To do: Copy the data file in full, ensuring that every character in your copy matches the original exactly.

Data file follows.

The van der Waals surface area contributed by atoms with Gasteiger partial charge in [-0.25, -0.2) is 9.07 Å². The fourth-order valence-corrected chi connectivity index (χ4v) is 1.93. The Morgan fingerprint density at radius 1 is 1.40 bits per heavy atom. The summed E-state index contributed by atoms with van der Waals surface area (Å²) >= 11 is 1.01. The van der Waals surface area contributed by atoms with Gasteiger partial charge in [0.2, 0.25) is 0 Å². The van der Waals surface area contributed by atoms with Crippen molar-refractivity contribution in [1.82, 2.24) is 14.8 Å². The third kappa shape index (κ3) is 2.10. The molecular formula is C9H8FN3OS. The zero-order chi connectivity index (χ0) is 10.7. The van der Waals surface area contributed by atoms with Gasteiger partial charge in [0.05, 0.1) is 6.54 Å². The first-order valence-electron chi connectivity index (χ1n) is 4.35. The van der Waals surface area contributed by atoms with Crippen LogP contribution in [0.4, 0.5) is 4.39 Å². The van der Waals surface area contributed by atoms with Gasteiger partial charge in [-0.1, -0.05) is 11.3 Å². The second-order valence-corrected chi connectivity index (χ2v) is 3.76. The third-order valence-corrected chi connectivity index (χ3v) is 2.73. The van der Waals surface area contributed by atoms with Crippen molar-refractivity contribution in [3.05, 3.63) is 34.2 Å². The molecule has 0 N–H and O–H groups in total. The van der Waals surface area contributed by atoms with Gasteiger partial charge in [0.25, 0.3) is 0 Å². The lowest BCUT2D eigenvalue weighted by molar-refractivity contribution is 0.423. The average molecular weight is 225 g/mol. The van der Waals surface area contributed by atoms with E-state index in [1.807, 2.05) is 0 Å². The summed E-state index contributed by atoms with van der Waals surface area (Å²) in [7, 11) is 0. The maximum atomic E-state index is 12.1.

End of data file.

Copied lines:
The van der Waals surface area contributed by atoms with Gasteiger partial charge in [-0.25, -0.2) is 9.07 Å². The fourth-order valence-corrected chi connectivity index (χ4v) is 1.93. The Morgan fingerprint density at radius 1 is 1.40 bits per heavy atom. The summed E-state index contributed by atoms with van der Waals surface area (Å²) >= 11 is 1.01. The van der Waals surface area contributed by atoms with Gasteiger partial charge in [0.2, 0.25) is 0 Å². The van der Waals surface area contributed by atoms with Crippen molar-refractivity contribution in [1.82, 2.24) is 14.8 Å². The third kappa shape index (κ3) is 2.10. The molecular formula is C9H8FN3OS. The zero-order chi connectivity index (χ0) is 10.7. The van der Waals surface area contributed by atoms with Gasteiger partial charge in [0.05, 0.1) is 6.54 Å². The first-order valence-electron chi connectivity index (χ1n) is 4.35. The van der Waals surface area contributed by atoms with Crippen LogP contribution in [0.4, 0.5) is 4.39 Å². The van der Waals surface area contributed by atoms with Gasteiger partial charge in [-0.1, -0.05) is 11.3 Å². The second-order valence-corrected chi connectivity index (χ2v) is 3.76. The third-order valence-corrected chi connectivity index (χ3v) is 2.73. The van der Waals surface area contributed by atoms with Crippen molar-refractivity contribution in [3.05, 3.63) is 34.2 Å². The molecule has 0 N–H and O–H groups in total. The van der Waals surface area contributed by atoms with Gasteiger partial charge in [0.25, 0.3) is 0 Å². The lowest BCUT2D eigenvalue weighted by molar-refractivity contribution is 0.423. The average molecular weight is 225 g/mol. The van der Waals surface area contributed by atoms with E-state index in [1.807, 2.05) is 0 Å². The summed E-state index contributed by atoms with van der Waals surface area (Å²) in [7, 11) is 0. The maximum atomic E-state index is 12.1.